Further education (FE) colleges are likely to be treated as “big schools” by the government and lose critical financial independence, after a ruling reclassified colleges in England as part of central government.
Sector leaders said the change had major implications for the way colleges are run, removing their autonomy over borrowing and investment decisions and hampering their ability to grow, while allowing few of the benefits in funding, taxes or pension guarantees enjoyed by state schools.
The Office for National Statistics (ONS) ruled that new government legislation – allowing the Department for Education (DfE) to intervene directly in the operation of colleges – means they are state controlled and their finances should be included in the government’s accounts.
The decision means the £1.1bn in borrowing held on college balance sheets is to be counted as part of public sector debt, although the ONS said the impact “has not yet been assessed”.
David Hughes, the chief executive of the Association of Colleges, said his members would now be regulated similarly to academies in England, despite significant differences in size and role.
“There’s a sense that the [DfE] has said, ‘Well colleges are just big schools really, so we’ll apply the school rules’. But the school rules won’t work,” Hughes said.
An average FE college in England has an annual budget of £30m, 10 times the size of that of many state secondary schools. They also educate and train a wider section of the population, including apprentices and adult learners, often across multiple campuses.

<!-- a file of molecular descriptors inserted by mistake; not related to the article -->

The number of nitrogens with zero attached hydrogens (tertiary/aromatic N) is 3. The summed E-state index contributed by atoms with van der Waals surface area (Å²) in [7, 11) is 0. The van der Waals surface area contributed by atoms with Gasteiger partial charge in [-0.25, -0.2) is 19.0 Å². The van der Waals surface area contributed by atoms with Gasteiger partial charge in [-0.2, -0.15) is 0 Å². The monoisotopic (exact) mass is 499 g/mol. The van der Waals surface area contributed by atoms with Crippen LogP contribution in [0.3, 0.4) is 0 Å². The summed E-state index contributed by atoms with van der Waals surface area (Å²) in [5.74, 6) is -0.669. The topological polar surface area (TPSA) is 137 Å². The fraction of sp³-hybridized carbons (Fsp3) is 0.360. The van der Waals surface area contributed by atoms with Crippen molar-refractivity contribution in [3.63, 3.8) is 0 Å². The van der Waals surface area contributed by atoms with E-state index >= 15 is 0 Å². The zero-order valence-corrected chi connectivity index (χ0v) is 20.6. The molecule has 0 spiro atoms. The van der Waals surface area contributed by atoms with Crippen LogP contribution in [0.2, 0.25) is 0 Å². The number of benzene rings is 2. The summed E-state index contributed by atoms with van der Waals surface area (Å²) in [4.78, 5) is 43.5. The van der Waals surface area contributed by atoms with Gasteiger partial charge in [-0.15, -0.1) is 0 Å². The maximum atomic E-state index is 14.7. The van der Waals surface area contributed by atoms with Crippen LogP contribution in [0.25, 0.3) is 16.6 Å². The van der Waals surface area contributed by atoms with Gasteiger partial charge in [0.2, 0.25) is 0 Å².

The DfE said the reclassification “will not alter the strategic aims of colleges. Colleges will continue to play a leadership role in England’s skills system.”
It added: “Colleges will retain many of the flexibilities they currently have, for example the ability to keep and spend any surpluses. The day-to-day operations will continue with minimal changes, so colleges can maintain a smooth delivery.”
But the government said it was “very unlikely” colleges would continue to access private finance, and would need government “value for money” approval for capital projects such as student accommodation or new facilities.
Gerry McDonald, the principal and chief executive of New City College, one of England’s largest FE institutions with an annual turnover of more than £100m, said he welcomed the DfE’s move to smooth grants throughout the year but feared the new finance rules would make it harder to support future investment.
“Our concern is that if we need a quick response, adding more layers of approval and a slow bureaucratic timetable gives us less freedom and will not help us serve the skills agenda that our students need,” McDonald said.
Hughes said the barriers to investment “feels like a backward step” when the government wanted colleges to improve the UK’s skills base.
“The biggest issues facing colleges are eye-watering energy costs and impossible challenges in recruiting and retaining skilled staff, especially in construction, engineering or health, and this does nothing to address those,” he said.
The ONS decision means sixth-form colleges will be included in central government. Bill Watkin, the chief executive of the Sixth Form Colleges Association, said the government had “missed a golden opportunity” to reform post-16 education.
“There is very little in today’s response that will benefit students but a great deal that will tie up college staff in bureaucracy and red tape,” Watkin said.
Both sixth-form and FE colleges want to be able to reclaim VAT, as schools can, which costs the FE sector an estimated £200m a year.